First non-lethal whale study answers big questions
Between February and March this year, the six week Australia-New Zealand-led expedition used skin biopsy, photography, satellite tagging, and passive and active acoustics to study the population structure, distribution, movement, feeding and ecological role of Southern Ocean whales. The expedition was the first project conducted under the banner of the Southern Ocean Research Partnership (SORP), which was formed in March 2009 and involves 12 countries.
'The partnership aims to provide the results of non-lethal research to the International Whaling Commission as a scientific basis for sound conservation and management of Southern Ocean whales,' says expedition leader Dr Nick Gales, of the Australian Antarctic Division.
Photo: Anthony Hull
'This is the first time small boats have been used to work with whales on the high seas in the challenging Antarctic environment, but they proved highly successful, despite the generally poor weather experienced during the trip,' Dr Gales says.
Individual or pods of whales were sighted 326 times, accounting for at least 624 animals from eight species. Blue whales proved elusive, however, despite acoustic detection of their presence. Humpback whales were the most commonly sighted species, particularly around the Balleny Islands.
'On occasions when whales were sighted in good weather, the small boats were launched,' Dr Gales says.
'The sightings surveys will contribute to one of the major SORP projects investigating the distribution and mixing of Southern Hemisphere humpback whale populations around Antarctica.'
'The working tags will provide valuable data on the foraging behaviour of these animals, and we hope to be able to establish migratory routes between the Balleny Islands region and the tropical humpback whale breeding grounds,' Dr Gales says.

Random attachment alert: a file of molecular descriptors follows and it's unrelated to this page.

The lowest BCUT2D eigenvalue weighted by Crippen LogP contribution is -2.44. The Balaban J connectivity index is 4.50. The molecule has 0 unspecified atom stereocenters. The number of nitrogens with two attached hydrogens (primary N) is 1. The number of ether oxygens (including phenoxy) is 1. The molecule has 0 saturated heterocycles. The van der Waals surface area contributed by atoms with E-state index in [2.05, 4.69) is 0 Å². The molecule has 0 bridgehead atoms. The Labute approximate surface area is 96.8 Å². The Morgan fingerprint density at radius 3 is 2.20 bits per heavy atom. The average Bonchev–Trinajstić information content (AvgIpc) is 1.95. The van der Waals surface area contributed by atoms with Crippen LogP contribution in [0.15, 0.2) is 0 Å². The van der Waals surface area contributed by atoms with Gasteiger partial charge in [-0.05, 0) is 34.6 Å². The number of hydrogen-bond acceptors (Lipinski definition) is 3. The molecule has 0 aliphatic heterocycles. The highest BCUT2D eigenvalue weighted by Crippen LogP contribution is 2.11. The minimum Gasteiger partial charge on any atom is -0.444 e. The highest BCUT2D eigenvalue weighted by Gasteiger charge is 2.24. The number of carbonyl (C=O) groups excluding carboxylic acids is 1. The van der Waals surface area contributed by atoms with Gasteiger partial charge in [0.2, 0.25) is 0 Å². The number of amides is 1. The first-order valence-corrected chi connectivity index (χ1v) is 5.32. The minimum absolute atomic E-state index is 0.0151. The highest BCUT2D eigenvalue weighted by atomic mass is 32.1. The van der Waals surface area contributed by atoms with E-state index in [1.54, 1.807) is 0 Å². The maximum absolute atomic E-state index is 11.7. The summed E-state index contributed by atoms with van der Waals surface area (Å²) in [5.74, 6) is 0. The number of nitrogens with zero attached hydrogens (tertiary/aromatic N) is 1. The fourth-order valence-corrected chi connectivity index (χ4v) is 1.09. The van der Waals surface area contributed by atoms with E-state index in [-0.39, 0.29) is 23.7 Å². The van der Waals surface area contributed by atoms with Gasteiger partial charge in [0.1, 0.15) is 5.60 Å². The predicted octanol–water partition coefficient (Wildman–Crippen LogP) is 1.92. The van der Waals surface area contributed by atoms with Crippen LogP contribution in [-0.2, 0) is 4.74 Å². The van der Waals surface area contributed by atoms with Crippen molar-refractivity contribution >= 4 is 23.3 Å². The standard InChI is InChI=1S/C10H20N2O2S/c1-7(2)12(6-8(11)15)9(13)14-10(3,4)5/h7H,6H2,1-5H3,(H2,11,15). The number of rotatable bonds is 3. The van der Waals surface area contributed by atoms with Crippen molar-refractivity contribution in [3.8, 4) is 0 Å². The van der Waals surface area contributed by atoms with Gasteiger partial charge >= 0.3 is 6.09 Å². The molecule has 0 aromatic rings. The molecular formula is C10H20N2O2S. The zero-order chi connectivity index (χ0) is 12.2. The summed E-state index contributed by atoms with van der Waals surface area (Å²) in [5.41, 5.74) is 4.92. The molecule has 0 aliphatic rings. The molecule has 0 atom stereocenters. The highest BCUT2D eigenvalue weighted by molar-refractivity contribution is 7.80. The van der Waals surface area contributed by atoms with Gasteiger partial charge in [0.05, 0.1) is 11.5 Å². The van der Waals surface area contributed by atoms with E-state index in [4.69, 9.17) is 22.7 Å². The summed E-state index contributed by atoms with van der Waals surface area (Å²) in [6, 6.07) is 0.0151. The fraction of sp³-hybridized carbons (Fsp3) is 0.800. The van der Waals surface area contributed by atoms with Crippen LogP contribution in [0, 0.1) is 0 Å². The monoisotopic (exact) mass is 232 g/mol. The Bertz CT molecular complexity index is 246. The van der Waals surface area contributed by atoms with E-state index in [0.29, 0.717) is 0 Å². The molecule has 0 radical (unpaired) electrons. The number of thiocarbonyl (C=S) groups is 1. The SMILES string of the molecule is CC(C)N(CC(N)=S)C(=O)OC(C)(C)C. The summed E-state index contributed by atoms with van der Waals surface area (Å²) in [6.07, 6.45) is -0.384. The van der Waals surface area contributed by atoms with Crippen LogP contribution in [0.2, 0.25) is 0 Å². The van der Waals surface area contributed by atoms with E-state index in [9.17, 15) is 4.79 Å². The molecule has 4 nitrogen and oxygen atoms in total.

Photo-identification will also help build the distribution and mixing picture.
'Matching tail fluke photos taken in the feeding grounds on this expedition, with those taken on breeding grounds by others, will contribute to our understanding of the mixing between breeding populations on common feeding grounds in Antarctica,' Dr Gales says.
To complete the picture, genetic analysis of the skin biopsy samples from 64 humpback whales will give scientists an insight into, among other things, the population structure in Antarctic waters, and the sex composition of whales in Antarctica compared to those migrating along the East Australian coast. The team will also use genetic techniques to study age-related gene expression, which could lead to a simple, non-lethal ageing method for baleen whales.
'We did record a humpback whale song with the repetition of distinct stereotypic phrases,' Dr Gales says.
'As far as we know, this is the first instance where structured song-like sounds have been recorded from humpback whales on their Southern Ocean feeding grounds. Previously, it was thought that humpback whales only sang during their migration to and from, and while on their breeding grounds.'
The team also recorded a repetitive vocalisation in an aggregation of minke whales, revealing the likely source of a mystery sound.
'Repetitive song-like sounds have been recorded in long term Southern Ocean acoustic datasets, but the source of the "song" has never been identified,' Dr Gales says.
'The bearing to this sound from the sonobuoy was in the same direction that whales were sighted, supporting the likelihood that minke whales are the source of this "song"'.
Photo: Dave Allen
Dr Gales says the results of the Antarctic whale expedtion will be reported to the International Whaling Commission and shared with other members of the Southern Ocean Research Partnership.
Corporate Communications, Australian Antarctic Division